Editorial: Budgets contain our costs
Meaningful choices are on the line for commissioners in Vance County and council members in Henderson.
Final opportunities for the public’s input have arrived. While there have been occasional visits to the boards during the year with pleas and information, it is in May and June that the numbers are set each year. This is the time when the refrains of “it is not in the budget” are entrenched.
For each decision, we must sincerely ask, “At what cost?”
We as the community should be asking, and respective boards must answer. There’s not a department or organization drawing fiscal support, or wanting to draw fiscal support, from these government bodies that couldn’t use a little more.
And for the most part, there’s not a single one that hasn’t been told “hold tight this year” or “please reduce” when it comes to their respective budgets.
Granted, everyone is tired of the refrain. Since 2008, recession impacts have gripped us tightly. Improvements are gradually making their way even into the snare-drum tightness of our economy, but a river of money flowing there is not.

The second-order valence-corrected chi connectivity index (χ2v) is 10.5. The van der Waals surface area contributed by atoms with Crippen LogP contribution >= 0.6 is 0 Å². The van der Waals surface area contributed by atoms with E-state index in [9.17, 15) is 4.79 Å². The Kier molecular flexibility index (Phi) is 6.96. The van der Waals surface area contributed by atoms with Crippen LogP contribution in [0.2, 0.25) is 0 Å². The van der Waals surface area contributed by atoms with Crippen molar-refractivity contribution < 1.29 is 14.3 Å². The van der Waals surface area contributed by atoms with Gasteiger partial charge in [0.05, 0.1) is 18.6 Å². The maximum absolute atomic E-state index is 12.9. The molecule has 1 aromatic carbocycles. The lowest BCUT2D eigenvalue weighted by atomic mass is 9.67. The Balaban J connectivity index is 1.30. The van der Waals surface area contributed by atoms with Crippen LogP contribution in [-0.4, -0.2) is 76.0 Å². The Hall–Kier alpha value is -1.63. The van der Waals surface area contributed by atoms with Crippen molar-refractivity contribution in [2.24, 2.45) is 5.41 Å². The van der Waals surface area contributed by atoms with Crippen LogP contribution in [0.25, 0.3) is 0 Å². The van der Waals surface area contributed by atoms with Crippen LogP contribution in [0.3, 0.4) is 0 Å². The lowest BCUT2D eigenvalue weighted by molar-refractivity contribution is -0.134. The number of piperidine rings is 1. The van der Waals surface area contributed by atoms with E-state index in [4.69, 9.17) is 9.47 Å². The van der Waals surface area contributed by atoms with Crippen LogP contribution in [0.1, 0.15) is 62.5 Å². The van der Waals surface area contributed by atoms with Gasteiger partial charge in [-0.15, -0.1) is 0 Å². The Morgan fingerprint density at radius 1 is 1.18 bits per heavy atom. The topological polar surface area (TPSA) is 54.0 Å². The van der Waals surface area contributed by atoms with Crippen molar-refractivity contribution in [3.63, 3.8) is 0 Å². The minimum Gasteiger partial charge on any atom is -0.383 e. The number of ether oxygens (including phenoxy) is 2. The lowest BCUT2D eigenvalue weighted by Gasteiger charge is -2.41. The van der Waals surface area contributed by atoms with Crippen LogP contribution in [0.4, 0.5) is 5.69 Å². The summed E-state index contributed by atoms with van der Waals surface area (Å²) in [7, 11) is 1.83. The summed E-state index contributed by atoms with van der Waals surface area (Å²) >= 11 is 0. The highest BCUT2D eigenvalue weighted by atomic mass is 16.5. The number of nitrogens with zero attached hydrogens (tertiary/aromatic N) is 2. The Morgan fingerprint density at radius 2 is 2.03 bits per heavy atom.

And property revaluations are on the horizon. That’s not scare tactic chatter — it is real, and it will likely be uncomfortable for property owners and these governing bodies as they deliver decisions in the aftermath.
This past week, the national news cycle roared on many sides with President Obama’s decision to trade five prisoners for one. All of the partisan positions pointed to a singular question as the politicians and talking heads shouted arguments: At what cost?
When the requests come before the commissioners and council, and prior to the final budget being passed, we should keep in mind a story from our front page last Sunday. A Cokesbury volunteer firefighter’s life was saved because a portable defibrillator was on the truck at the scene of a fire to which he responded.
Budget decisions — and at what cost?
Each choice won’t necessarily be life or death, or seen as such, but it could be in degrees of separation. For example, youth participation programs. Or downtown. Or paving a street.
Rest assured, commissioners and council won’t hear if we don’t tell them. And the cost of that mistake would be on us.